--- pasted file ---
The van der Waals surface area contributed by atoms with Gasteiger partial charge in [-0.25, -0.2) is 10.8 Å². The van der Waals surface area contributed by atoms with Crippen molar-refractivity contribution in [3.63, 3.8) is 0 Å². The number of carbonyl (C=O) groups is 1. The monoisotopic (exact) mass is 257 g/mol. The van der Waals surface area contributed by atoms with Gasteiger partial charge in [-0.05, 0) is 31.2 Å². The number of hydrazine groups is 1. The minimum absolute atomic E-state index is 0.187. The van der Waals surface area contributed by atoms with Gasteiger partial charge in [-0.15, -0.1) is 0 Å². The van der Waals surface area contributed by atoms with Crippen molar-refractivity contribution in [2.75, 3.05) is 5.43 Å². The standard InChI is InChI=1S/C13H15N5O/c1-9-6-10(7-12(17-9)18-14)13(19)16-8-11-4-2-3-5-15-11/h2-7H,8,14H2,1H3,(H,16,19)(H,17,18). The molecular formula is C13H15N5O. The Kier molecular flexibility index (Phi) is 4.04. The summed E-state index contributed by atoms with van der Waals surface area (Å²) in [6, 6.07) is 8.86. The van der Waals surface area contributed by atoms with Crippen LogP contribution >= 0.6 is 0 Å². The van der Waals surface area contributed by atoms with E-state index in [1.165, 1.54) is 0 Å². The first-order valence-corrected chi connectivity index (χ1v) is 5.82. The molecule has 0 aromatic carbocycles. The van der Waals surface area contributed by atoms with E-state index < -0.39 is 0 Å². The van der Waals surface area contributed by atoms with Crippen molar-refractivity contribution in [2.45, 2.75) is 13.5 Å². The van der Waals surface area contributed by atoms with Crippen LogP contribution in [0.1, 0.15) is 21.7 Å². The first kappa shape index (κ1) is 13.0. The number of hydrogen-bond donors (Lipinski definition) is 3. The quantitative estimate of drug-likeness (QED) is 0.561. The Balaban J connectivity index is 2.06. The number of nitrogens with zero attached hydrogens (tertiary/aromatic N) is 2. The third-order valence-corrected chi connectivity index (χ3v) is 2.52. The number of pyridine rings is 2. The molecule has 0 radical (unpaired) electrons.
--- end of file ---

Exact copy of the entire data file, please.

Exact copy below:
The van der Waals surface area contributed by atoms with Gasteiger partial charge in [-0.25, -0.2) is 10.8 Å². The van der Waals surface area contributed by atoms with Crippen molar-refractivity contribution in [3.63, 3.8) is 0 Å². The number of carbonyl (C=O) groups is 1. The monoisotopic (exact) mass is 257 g/mol. The van der Waals surface area contributed by atoms with Gasteiger partial charge in [-0.05, 0) is 31.2 Å². The number of hydrazine groups is 1. The minimum absolute atomic E-state index is 0.187. The van der Waals surface area contributed by atoms with Gasteiger partial charge in [-0.15, -0.1) is 0 Å². The van der Waals surface area contributed by atoms with Crippen molar-refractivity contribution in [2.75, 3.05) is 5.43 Å². The standard InChI is InChI=1S/C13H15N5O/c1-9-6-10(7-12(17-9)18-14)13(19)16-8-11-4-2-3-5-15-11/h2-7H,8,14H2,1H3,(H,16,19)(H,17,18). The molecular formula is C13H15N5O. The Kier molecular flexibility index (Phi) is 4.04. The summed E-state index contributed by atoms with van der Waals surface area (Å²) in [6, 6.07) is 8.86. The van der Waals surface area contributed by atoms with Crippen LogP contribution >= 0.6 is 0 Å². The van der Waals surface area contributed by atoms with E-state index in [1.165, 1.54) is 0 Å². The first-order valence-corrected chi connectivity index (χ1v) is 5.82. The molecule has 0 aromatic carbocycles. The van der Waals surface area contributed by atoms with E-state index < -0.39 is 0 Å². The van der Waals surface area contributed by atoms with Crippen molar-refractivity contribution in [2.45, 2.75) is 13.5 Å². The van der Waals surface area contributed by atoms with Crippen LogP contribution in [0.1, 0.15) is 21.7 Å². The first kappa shape index (κ1) is 13.0. The number of hydrogen-bond donors (Lipinski definition) is 3. The quantitative estimate of drug-likeness (QED) is 0.561. The Balaban J connectivity index is 2.06. The number of nitrogens with zero attached hydrogens (tertiary/aromatic N) is 2. The third-order valence-corrected chi connectivity index (χ3v) is 2.52. The number of pyridine rings is 2. The molecule has 0 radical (unpaired) electrons.